By Roy Townsend
Spanish Liquor Day is coming - a chance to walk in the Forest from Leafield Five Ash Bottom down to the Kennel Lake or just walk down Patch Riding.
Spanish Liquor is made up with some pieces of hard liquorice with two to three black gobstopper type sweets and white peppermints which were crushed, made up on Saturday night and shaken well on Sunday Morning.
You take your bottle with the mixture in down to the well behind the kennels called the Iron Well. If it's still there behind the fencing. We were forbidden to drink much of it on the way home.
Some years ago I was with the late Bill Campbell who knew the forest very well and all about the Spanish Liquor custom. He told me that the well which was originally used was called Ussell, but was flooded when the lakes were formed. John Kibble believed that the custom was a remnant of well worship which was forbidden in 963 (some custom). He also thought it would never die out, but I think he will be proved wrong. But, there was a man from Leafield, who used to take his bottle of mixture to the well up until a few years ago.
Finstock people would go to Lady Well at Wilcote, but because we lived at the end of Patch Riding, we always went into the Forest.
MEMORIES OF MY BROTHER-IN-LAW'S MOTHER
An Annual Palm Sundy walk from Finstock to Ladywell in Wilcote was an event which was very much looked forward to, especially by the Children of the Village. The making and drinking of "Spanish" Water or Liquor as it was called was an important part of this event.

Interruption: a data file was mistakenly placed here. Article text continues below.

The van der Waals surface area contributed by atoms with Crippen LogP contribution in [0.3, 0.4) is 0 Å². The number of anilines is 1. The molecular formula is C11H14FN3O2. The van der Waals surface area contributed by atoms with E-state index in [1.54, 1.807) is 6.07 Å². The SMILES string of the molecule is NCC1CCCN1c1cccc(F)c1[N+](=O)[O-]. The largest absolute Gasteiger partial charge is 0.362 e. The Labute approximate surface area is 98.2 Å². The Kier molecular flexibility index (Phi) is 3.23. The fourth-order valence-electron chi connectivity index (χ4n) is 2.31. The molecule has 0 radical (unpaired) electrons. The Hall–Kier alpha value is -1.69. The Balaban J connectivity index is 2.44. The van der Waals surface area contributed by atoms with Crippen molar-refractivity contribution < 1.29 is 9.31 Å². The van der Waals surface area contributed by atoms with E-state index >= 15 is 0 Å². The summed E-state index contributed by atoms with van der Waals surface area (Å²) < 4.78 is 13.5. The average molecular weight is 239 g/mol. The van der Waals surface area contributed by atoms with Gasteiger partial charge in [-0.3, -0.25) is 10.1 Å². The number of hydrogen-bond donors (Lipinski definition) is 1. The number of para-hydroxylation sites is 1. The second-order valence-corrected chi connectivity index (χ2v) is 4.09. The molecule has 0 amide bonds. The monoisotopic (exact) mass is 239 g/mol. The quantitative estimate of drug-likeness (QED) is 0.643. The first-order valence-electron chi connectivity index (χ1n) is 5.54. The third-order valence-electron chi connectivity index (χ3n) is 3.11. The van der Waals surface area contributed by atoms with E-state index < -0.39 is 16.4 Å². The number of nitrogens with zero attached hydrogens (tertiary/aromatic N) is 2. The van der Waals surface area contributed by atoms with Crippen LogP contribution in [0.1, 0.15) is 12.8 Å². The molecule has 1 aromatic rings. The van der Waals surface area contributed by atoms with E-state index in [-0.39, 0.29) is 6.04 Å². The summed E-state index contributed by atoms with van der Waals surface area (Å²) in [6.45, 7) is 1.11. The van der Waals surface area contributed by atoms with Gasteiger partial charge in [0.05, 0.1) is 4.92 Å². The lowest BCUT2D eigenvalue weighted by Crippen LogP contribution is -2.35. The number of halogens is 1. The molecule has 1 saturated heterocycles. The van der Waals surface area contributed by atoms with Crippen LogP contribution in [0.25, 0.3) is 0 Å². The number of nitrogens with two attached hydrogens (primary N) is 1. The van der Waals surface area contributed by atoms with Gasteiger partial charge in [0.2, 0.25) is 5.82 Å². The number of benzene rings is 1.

Mrs. Ivy Pratley, describes the making of the Spanish Water.
"On the Saturday evening before Palm Sunday, we children would crush humbug sweets and white peppermints together and to this we would add some pieces of chopped liquorice stick, the mixture was then added to a bottle of water and we would sit around the room shaking the bottles until it had dissolved".
This bottle of liquid was drunk the following day while walking to Ladywell. They also carried with them, in a paper bag, some of the dry mixture, which was mixed with water from the well to drink on the way home.
Early on Sunday afternoon the walkers would set off, one group using the footpath by the Plough Inn and another group near the top of High Street using the path to the left of the road about 50 yards east of Gadding Well.
The groups then merged to follow the path through Wilcote Field Longcut or the Longcut as it was known locally.
Most of the girls were given a new straw hat for the occasion and these were filled with primroses and voilets on the way through Sumteths Copse. They then crossed the field to the front of Wilcote Manor and followed a route past St. Peter's Church to the Ash Avenue which leads directly to Ladywell.
This tradition which is believed to have had its origins in Pagan Celtic Well Worship, continued until the outbreak of war in 1939.
In recent years one or two people from Finstock and Leafield have taken "Spanish Water" to the Iron Well in Cornbury Park using the entrance to the Forest at Five Ash Bottom in Leafield.